Templeton Religion Trust (TRT) has launched a featured story of Dr. Van Cappellen’s research grant on compassion, “Building the psychology of compassion: Insights from religion”. Check it out using the link below!
Congratulations to Dr. Van Cappellen for receiving this grant funding from the John Templeton Foundation! In collaboration with Dr. Daryl Van Tongeren of Hope College (Principal Investigator), Dr. Julie Exline and Dr. Joshua Wilt of Case Western University (Co-Investigators), Dr. Van Cappellen serves as Co-Investigator on this grant ($509,623). It is titled “Spiritual yearning as a psychological construct: Associations with spiritual struggles and existential growth”, a three-year project spanning September 2023 to 2026.
Increasingly, more people are seeking transcendent and spiritual connection outside of traditional religion. Research should thus address how those not served by traditional religion – including religious dones, nones, and the spiritual but not religious – find meaning and address existential concerns. Here, spiritual yearning is defined as the motivation for deeper existential meaning and security through a connection with something greater than oneself. This yearning may manifest in a desire for belief in something greater, transcendent connection, moral guidance, or belonging to a broader community. The co-presence of these motives, in the absence of religion as the answer, makes spiritual yearning unique compared to religious quest, search for meaning, and openness to experience. The aim is to collect data through 10 studies to (a) develop a reliable assessment of spiritual yearning that will permit the (b) clarification of the psychological nature of spiritual yearning, and (c) better understand of those who are underserved by traditional religion and situate the trajectory of such individuals over time. The proposed research will establish and catalyze an empirical science of spiritual yearning, breaking new ground in this frontier of spirituality, through strong collaborative relationships, presentations at national and international conferences, and publications in high-visibility outlets.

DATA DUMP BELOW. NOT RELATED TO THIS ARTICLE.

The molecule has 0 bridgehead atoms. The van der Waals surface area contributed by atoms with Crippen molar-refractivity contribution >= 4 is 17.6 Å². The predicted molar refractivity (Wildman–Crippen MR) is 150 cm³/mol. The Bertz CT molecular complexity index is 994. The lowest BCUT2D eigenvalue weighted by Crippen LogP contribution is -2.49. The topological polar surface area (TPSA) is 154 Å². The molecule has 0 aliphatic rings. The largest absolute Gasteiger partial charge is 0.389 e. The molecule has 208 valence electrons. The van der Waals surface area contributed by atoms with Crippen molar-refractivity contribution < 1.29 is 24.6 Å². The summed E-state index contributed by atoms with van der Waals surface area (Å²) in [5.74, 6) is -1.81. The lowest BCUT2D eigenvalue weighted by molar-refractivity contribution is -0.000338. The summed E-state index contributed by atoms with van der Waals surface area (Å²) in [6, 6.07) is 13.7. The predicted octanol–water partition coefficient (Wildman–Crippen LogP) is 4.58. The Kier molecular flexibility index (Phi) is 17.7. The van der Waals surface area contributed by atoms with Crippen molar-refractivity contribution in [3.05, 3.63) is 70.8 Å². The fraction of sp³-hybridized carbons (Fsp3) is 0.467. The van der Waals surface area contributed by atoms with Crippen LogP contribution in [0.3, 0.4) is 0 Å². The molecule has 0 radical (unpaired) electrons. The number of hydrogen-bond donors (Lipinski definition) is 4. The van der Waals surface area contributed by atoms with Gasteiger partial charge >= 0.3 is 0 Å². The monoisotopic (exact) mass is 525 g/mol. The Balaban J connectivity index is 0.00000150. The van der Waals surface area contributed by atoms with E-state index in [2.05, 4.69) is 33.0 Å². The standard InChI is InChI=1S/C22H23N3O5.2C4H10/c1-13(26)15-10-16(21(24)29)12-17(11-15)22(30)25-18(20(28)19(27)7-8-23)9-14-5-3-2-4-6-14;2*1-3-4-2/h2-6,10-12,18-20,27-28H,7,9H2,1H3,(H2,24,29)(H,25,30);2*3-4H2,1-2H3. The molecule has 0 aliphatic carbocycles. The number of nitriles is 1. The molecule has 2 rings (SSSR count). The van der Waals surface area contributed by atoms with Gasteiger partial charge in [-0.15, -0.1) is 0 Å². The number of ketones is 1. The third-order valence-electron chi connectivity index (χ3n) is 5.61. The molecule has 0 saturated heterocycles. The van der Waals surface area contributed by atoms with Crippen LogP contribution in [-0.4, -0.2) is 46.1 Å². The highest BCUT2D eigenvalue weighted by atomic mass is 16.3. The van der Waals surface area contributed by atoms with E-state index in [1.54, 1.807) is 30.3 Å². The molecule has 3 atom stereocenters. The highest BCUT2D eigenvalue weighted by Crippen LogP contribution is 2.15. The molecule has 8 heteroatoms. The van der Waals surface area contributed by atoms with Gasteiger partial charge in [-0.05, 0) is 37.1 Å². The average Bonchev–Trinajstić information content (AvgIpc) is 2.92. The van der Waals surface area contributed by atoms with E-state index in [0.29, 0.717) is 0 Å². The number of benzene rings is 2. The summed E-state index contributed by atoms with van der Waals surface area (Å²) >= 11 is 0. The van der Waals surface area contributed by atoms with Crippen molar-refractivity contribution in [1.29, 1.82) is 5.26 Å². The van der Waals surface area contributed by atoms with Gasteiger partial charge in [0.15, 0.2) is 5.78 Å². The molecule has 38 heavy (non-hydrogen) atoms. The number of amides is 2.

Based on her honors thesis with advisor Dr. Van Cappellen during her undergraduate years at Duke University, Gwyn Reece has published her first paper!
Reece, G. A., Van Tongeren, D. R., & Van Cappellen, P. (In press). Eternal outgroups: Afterlife beliefs predict prejudice. Personality and Individual Differences, 214. https://doi.org/10.1016/j.paid.2023.112352
Both religious and nonreligious people hold beliefs about what happens after death. The eternal criteria embedded in afterlife beliefs – for example, what happens for the morally good versus the morally bad — may implicate intergroup attitudes and behavior in the present.
The set of 4 studies aimed to investigate whether and how afterlife beliefs have direct implications for real-life intergroup prejudice.
In Study 1, religious afterlife beliefs were associated with more prejudice towards nonreligious people. In extension, Study 2 used nationally representative archival data and found that among religious people, specific beliefs in hell and heaven mediated the association between religiosity and prejudice towards atheists. In Study 3, religious afterlife beliefs continued to be associated with prejudice towards value-threatening outgroup members, even when controlling for religiosity. This was shown in a specific context in Study 4: Christians with exclusionary views of heaven expressed more prejudice towards atheists than those with inclusionary views.
Together, these studies show that both religious and secular afterlife beliefs relate to prejudice towards value-incongruent outgroup members, consistent with the group exclusionary hypothesis. Specific religious afterlife beliefs, such as hell or heaven, explain some of the association between religiosity and prejudice against ideologically dissimilar groups.